Reconstruction was the time between 1863 and 1877 when the U.S. focused on abolishing slavery, destroying the Confederacy, and reconstructing the nation and the Constitution and is also the general history of the post-Civil War era in the U.S. between 1865 and 1877. Under Abraham Lincoln, presidential reconstruction began in each state as soon as federal troops controlled most of the state. The usual ending date is 1877, when the Compromise of 1877 saw the collapse of the last Republican state governments in the South
In “Reconstruction Revisited”, Eric Foner reexamines the political, social, and economic experiences of black and white Americans in the aftermath of the Civil War. With the help of many historian works, Foner gives equal representation to both sides of the Reconstruction argument.
Reconstruction was a period of time after the Civil War (1865-1877) that was supposed to be the rebuilding of America. It was also the process used to readmit all the Confederate states back into the Union. There was controversy, however, on how to go about rebuilding the nation. Abraham Lincoln proposed a lenient plan. After he was assassinated, Andrew Johnson proposed a very similar plan. The Radical Republicans, a group of legislators that were in favor of freedmen’s rights, were opposed to both plans under “Presidential Reconstruction”. They initiated “Congressional Reconstruction”. Because of the conflicting views, there was little cooperation between the Executive and Legislative branches. This lead to many unsuccessful
The North may have won the war, but they did a horrible job in trying to win the peace. The south had their new form of slavery, which was contained in the "Black Codes"; laws passed throughout the South that laid heavy restrictions on what, who, and where African-Americans could be. President Johnson saw that the only way to get the freedmen as subordinates again was to let the south back in he started signing pardons so fast that they had to assign an office to help him keep up. Johnson didn't interfere with the south and they continued their plantations, with the plantation owners running the south, in essence becoming exactly what they were before the war. It was like it had never happened. When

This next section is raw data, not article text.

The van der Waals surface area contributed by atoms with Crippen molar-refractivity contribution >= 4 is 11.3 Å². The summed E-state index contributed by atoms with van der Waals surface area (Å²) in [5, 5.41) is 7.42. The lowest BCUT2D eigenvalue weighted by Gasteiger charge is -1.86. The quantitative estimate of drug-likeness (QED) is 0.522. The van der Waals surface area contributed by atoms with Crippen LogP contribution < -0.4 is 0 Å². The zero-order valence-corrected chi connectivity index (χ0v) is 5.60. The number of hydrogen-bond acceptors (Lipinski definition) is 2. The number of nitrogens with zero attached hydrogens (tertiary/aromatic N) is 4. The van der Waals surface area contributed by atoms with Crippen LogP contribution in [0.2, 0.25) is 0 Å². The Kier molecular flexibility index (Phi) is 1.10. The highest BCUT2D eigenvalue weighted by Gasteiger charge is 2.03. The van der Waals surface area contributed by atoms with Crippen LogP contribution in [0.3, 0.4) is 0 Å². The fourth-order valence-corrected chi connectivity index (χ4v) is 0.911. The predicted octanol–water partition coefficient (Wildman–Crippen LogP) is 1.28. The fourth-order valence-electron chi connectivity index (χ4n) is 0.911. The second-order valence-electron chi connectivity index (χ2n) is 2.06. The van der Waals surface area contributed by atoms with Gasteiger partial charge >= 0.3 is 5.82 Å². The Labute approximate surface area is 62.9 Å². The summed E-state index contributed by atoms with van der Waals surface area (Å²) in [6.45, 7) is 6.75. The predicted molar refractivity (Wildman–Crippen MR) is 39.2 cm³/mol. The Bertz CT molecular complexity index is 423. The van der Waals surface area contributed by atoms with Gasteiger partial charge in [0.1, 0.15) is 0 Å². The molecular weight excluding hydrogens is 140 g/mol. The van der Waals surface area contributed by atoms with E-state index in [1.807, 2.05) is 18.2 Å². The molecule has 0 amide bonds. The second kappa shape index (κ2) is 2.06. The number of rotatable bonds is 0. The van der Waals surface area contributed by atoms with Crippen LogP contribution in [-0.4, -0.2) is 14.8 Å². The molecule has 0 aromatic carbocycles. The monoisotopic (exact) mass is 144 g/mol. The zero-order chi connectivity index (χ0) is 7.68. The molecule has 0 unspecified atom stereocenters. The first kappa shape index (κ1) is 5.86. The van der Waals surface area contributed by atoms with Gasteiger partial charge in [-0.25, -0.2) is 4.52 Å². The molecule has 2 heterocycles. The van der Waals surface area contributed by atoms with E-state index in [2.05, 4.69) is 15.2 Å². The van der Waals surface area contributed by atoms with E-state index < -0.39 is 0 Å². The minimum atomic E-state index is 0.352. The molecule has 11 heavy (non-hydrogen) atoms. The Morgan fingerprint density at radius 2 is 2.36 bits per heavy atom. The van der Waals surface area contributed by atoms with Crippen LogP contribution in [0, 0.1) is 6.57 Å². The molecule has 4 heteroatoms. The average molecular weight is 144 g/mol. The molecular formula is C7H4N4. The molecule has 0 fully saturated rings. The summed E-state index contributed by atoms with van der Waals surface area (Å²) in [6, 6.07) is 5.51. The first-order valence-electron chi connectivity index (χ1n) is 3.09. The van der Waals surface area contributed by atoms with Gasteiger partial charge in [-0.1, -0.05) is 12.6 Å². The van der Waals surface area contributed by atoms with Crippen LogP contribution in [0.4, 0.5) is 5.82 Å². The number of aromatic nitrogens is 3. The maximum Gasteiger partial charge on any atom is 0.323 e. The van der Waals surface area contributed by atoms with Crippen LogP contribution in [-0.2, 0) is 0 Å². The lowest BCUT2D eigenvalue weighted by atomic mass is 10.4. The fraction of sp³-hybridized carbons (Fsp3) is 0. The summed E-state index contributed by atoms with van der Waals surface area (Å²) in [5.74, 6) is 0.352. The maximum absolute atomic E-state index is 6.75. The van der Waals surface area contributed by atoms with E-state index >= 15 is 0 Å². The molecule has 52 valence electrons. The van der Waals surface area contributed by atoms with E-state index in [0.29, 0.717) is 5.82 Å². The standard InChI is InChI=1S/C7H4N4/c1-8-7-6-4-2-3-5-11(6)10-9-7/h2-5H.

Reconstruction was a time period of major change in the United States of America for both African Americans and White citizens. After the Civil War, the reconstruction process started out as a failure, but over the years turned into a huge success because of how African Americans were able to live normal lives. Overall, Reconstruction was a success because freedom and growth of equality for African Americans was increased greatly.
After the Civil War, America was still amidst great turmoil and economic instability. During this time period, the ultimate goal for Americans was to seize the “American Dream”. This was defined by most as being able to support their family and live a comfortable life. Although some did achieve this, many faced social, political and economic hardships. Beginning with the unjust treatment of African-Americans, then the struggles of immigrants, and followed by the rise of big businesses, the challenges faced during this time of rebuilding varied among the classes.
The original purpose of Reconstruction was to restore the buildings and the economy of the south the best they could, but without the immoral element of slavery. But, reconstruction under the Johnson Presidency was a failure for a few reasons: 1) Convict Leasing, 2) Sharecropping, 3) the Ku Klux Klan, 4) Segregation in schools, even in the North, 5) Carpetbaggers/Scalawags, 6) misleading statistics, and 7) racism.
Reconstruction was the time period following the Civil War, which lasted from 1865 to 1877, in which the United States began to rebuild. The term can also refer to the process the federal government used to readmit the defeated Confederate states to the Union. While all aspects of Reconstruction were not successful, the main goal of the time period was carried out, making Reconstruction over all successful. During this time, the Confederate states were readmitted to the Union, the thirteenth, fourteenth, and fifteenth amendments were ratified, and African Americans were freed from slavery and able to start new lives.